While there may be certain levels of subjectivity at play in durability comparisons, no such ambiguity exists when comparing the weight of poly and steel V-boxes. Poly-constructed spreaders weigh less than steel units, a fact that provides several benefits for winter maintenance professionals who take advantage of such equipment.
Weight is a big factor when it comes to loading a pickup truck, especially when taking into account the gross vehicle weight (GVW). If a poly V-box weighing 200 to 500 pounds less than a stainless steel V-box is used, a contractor will stay that much further away from exceeding the GVW limit on the truck. This, in turn, means that the contractor could carry at least 200 pounds more bulk material at the start of the day.
With a lighter box and a larger material load, a contractor can stay out on the job longer with one load. This means he can service more accounts before going back to reload. Obviously more clients means more money; therefore, the ability to carry more material translates directly into increased profits.
Furthermore, since each individual load is larger, the total number of loads is fewer, resulting in reduced drive time back and forth to get reloaded. Basically, more time is spent putting out material and less time is spent chasing it down. Carrying more weight and making more trips also increases fuel consumption, which given today’s rising gas prices, can substantially eat into profit margins. Servicing accounts more quickly also contributes to reduced liability for everyone involved.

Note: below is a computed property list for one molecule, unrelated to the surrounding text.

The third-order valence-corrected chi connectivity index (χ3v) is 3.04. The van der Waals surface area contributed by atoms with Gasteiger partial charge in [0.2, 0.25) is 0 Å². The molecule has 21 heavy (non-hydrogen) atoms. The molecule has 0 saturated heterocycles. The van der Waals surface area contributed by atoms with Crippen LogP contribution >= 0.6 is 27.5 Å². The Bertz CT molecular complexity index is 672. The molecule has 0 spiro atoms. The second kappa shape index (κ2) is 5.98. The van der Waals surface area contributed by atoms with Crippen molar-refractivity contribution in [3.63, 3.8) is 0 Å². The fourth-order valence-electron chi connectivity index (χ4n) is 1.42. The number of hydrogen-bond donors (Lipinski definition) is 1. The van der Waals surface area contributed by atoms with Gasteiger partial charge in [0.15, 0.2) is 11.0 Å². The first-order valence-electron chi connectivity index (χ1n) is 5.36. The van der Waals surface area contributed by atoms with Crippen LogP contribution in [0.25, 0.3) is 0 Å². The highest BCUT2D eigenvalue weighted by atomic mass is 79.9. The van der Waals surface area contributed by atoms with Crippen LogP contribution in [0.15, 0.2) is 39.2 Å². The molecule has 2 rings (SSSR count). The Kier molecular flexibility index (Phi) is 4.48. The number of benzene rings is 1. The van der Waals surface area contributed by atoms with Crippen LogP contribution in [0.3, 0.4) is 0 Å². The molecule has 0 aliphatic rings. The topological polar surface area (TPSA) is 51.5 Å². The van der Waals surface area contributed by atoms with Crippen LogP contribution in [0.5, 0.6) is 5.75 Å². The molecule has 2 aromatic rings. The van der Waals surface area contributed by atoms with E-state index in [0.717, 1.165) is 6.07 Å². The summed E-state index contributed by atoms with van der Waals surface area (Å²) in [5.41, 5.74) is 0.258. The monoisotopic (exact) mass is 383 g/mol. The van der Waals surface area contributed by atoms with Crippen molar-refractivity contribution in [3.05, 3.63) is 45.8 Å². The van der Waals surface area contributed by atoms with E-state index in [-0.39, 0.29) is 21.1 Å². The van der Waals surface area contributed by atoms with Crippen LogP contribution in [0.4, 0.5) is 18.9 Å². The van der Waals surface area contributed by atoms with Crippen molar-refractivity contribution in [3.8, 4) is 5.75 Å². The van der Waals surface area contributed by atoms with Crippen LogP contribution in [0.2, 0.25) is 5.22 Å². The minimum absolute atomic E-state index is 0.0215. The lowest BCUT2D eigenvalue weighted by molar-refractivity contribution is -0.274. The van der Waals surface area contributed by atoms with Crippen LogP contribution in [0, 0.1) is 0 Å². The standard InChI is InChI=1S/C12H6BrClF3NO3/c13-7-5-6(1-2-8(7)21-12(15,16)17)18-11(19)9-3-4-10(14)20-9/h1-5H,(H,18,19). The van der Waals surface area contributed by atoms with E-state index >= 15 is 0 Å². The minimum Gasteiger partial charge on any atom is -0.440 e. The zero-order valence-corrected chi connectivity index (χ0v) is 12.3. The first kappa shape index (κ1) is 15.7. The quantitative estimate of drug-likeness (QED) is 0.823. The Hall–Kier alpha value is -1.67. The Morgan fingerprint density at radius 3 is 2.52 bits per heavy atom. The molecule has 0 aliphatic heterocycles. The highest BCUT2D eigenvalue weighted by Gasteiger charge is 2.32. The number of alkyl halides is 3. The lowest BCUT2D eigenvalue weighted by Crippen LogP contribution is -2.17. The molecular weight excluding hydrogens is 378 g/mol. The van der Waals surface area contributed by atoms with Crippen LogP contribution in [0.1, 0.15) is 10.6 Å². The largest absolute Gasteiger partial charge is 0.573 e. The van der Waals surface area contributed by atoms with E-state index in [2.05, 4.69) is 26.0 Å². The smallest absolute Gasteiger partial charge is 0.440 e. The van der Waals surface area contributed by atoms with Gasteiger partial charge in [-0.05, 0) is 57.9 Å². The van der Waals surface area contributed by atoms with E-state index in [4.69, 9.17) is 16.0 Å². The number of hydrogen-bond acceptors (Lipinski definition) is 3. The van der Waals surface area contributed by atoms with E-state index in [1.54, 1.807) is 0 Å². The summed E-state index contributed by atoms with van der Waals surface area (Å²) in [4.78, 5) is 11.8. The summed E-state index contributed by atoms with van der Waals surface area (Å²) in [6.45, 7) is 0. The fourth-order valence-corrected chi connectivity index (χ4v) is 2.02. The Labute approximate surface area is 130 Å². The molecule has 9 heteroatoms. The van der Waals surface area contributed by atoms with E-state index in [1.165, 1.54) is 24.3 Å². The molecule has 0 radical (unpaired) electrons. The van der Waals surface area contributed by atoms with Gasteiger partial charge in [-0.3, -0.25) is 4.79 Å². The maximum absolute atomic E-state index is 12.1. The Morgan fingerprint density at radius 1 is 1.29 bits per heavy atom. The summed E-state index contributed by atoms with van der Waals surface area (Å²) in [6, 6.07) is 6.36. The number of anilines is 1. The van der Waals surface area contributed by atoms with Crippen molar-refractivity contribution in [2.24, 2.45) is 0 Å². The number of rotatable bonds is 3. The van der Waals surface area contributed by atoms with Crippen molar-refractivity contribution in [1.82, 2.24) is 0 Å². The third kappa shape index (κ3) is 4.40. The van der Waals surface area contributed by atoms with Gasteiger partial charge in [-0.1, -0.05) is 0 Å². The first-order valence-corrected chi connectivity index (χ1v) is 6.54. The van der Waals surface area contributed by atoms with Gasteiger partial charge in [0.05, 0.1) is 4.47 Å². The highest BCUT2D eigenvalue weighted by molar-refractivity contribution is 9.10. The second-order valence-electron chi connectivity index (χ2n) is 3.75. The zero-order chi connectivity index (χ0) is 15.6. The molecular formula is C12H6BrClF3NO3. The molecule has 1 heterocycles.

The lighter weight design helps when it comes to handling the equipment as well. A typical poly spreader can be installed by two people, whereas steel options either require additional personnel or mechanical assistance. Some steel box manufacturers have tried to bridge the gap in equipment weight over the years. But since the only way to reduce the weight of a steel box is to make it thinner, these “lightweight steel” products often fail to meet the demands of durability-conscious contractors.
Lighter material weight also allows for more vehicle flexibility. With steel units, contractors tend to limit the number of times the spreader is installed or removed from the vehicle. The unit is typically installed once at the beginning of the season and removed and stored at the end of the season. This essentially dedicates the truck to spreading — eliminating the pickup’s payload capabilities. Poly-constructed V-boxes do not require the same dedication. Because the units can be installed and removed by two people, it wouldn’t be unusual to use the same vehicle for spreading in the morning and then hauling extra materials or equipment in the afternoon.
Controlling Corrosion, Minimizing Maintenance
While many other benefits have also been realized, there is no questioning that the primary reason for the introduction of poly-built, winter maintenance products was to greatly reduce or eliminate the problem of corrosion. Historically, steel-built options had developed rust and corrosion within the first season, since all it takes is a slight chip or scratch in the paint to directly expose the metal to water, air and salt.
The same vulnerability holds true for today’s standard steel boxes, leaving contractors with no recourse but to pour time and money into daily, weekly and seasonal maintenance. In fact, it’s not uncommon for contractors to spend more than $1,000 worth of time and materials simply to prepare a steel unit for use at the start of a season. Poly users, on the other hand, often are able to plug in the spreader and start working with no preliminary maintenance — and no additional money spent.